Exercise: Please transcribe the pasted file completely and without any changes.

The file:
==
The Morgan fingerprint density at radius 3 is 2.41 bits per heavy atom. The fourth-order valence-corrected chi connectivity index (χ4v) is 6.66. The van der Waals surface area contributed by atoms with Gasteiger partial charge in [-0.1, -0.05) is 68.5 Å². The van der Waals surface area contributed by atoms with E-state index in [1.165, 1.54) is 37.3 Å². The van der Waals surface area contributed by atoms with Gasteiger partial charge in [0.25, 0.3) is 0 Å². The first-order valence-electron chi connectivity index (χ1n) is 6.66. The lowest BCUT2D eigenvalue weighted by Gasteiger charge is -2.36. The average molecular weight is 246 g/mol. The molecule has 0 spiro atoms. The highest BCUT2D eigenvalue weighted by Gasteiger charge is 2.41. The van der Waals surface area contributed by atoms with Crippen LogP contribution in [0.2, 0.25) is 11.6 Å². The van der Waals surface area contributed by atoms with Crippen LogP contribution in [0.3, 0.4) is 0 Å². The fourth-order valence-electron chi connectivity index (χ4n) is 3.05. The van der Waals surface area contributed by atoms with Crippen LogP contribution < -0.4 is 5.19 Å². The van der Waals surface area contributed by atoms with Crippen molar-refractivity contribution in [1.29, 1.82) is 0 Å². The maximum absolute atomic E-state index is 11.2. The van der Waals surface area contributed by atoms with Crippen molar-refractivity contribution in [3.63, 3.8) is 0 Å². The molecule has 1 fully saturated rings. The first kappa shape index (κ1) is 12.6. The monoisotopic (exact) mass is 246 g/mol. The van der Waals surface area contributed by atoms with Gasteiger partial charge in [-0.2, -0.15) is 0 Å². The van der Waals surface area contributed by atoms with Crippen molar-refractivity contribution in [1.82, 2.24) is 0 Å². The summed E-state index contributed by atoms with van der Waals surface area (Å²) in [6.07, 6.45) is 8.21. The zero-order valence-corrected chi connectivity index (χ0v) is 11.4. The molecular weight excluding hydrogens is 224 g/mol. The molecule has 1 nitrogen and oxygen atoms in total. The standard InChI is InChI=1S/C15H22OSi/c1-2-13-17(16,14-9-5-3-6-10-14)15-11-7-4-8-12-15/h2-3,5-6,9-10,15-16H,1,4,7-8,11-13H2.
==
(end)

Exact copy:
The Morgan fingerprint density at radius 3 is 2.41 bits per heavy atom. The fourth-order valence-corrected chi connectivity index (χ4v) is 6.66. The van der Waals surface area contributed by atoms with Gasteiger partial charge in [-0.1, -0.05) is 68.5 Å². The van der Waals surface area contributed by atoms with E-state index in [1.165, 1.54) is 37.3 Å². The van der Waals surface area contributed by atoms with Gasteiger partial charge in [0.25, 0.3) is 0 Å². The first-order valence-electron chi connectivity index (χ1n) is 6.66. The lowest BCUT2D eigenvalue weighted by Gasteiger charge is -2.36. The average molecular weight is 246 g/mol. The molecule has 0 spiro atoms. The highest BCUT2D eigenvalue weighted by Gasteiger charge is 2.41. The van der Waals surface area contributed by atoms with Crippen LogP contribution in [0.2, 0.25) is 11.6 Å². The van der Waals surface area contributed by atoms with Crippen LogP contribution in [0.3, 0.4) is 0 Å². The fourth-order valence-electron chi connectivity index (χ4n) is 3.05. The van der Waals surface area contributed by atoms with Crippen LogP contribution < -0.4 is 5.19 Å². The van der Waals surface area contributed by atoms with Crippen molar-refractivity contribution in [1.29, 1.82) is 0 Å². The maximum absolute atomic E-state index is 11.2. The van der Waals surface area contributed by atoms with Crippen molar-refractivity contribution in [3.63, 3.8) is 0 Å². The molecule has 1 fully saturated rings. The first kappa shape index (κ1) is 12.6. The monoisotopic (exact) mass is 246 g/mol. The van der Waals surface area contributed by atoms with Gasteiger partial charge in [-0.2, -0.15) is 0 Å². The van der Waals surface area contributed by atoms with Crippen molar-refractivity contribution in [1.82, 2.24) is 0 Å². The summed E-state index contributed by atoms with van der Waals surface area (Å²) in [6.07, 6.45) is 8.21. The zero-order valence-corrected chi connectivity index (χ0v) is 11.4. The molecular weight excluding hydrogens is 224 g/mol. The molecule has 1 nitrogen and oxygen atoms in total. The standard InChI is InChI=1S/C15H22OSi/c1-2-13-17(16,14-9-5-3-6-10-14)15-11-7-4-8-12-15/h2-3,5-6,9-10,15-16H,1,4,7-8,11-13H2.